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Human Rights Council – 26th Session
Clustered Interactive Dialogue with the Working Group on discrimination against women and Special Rapporteur on right to education.
16 June 2014
Australia welcomes the report of the Working Group on the issue of discrimination against women in law and practice, and its focus on the economic crisis. Discrimination prevents women’s economic participation to the detriment of individuals, communities and economies.
We are committed to improving women’s access to employment, including through our aid program. For example, our support for UN Women’s Safe Cities Programme in Papua New Guinea is making markets safer for conducting business.
In Australia, anti-discrimination legislation and policies uphold our commitment to equal rights for women. The Sex Discrimination Act 1984 makes discrimination against women unlawful. The Fair Work Act 2009 makes it unlawful to discriminate against employees on grounds including sex, pregnancy and family or carer responsibilities.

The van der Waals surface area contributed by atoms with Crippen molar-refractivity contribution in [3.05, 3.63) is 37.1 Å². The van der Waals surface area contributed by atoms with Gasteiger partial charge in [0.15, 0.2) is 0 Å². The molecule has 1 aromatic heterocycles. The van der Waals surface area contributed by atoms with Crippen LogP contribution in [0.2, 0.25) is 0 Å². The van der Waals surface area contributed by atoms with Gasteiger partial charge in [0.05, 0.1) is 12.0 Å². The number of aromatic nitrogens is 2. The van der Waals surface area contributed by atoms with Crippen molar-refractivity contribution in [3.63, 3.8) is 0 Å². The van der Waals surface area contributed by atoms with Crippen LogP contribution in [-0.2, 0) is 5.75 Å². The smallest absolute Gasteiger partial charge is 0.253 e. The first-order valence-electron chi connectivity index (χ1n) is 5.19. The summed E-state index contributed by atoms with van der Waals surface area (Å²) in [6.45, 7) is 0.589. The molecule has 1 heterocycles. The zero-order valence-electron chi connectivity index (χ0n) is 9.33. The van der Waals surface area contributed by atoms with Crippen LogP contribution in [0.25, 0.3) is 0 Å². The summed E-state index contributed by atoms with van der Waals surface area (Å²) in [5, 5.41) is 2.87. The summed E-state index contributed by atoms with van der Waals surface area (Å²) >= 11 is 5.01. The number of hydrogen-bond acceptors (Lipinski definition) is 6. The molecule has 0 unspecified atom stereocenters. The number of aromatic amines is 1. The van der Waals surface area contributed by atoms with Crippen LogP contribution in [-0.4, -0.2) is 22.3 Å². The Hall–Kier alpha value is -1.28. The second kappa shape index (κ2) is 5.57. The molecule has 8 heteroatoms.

We agree with the Working Group that gender-based violence against women can severely impact and restrict women’s economic and social potential, including access to education and employment. Keeping women and their families safe is the most fundamental step towards ensuring their security and prosperity.
We agree with the Working Group that informal barriers continue to reduce economic opportunities for women. The Australian Government has funded the Australian Human Rights Commission to undertake research into the prevalence, nature and consequences of discrimination during pregnancy or on return to work following parental leave.
Australia thanks the Special Rapporteur on right to education for his report.
Through our development assistance program, Australia supports access to quality learning for all, with a special focus on gender equality and assisting the most disadvantaged, including people with a disability, find pathways out of poverty.
We note the Special Rapporteur’s comments on the importance of including measures of conformity and understanding of human rights, for students and schools, in their education assessments. We would be interested in the Special Rapporteur’s views on identifying practical opportunities for teaching human rights-related content as part of curriculums.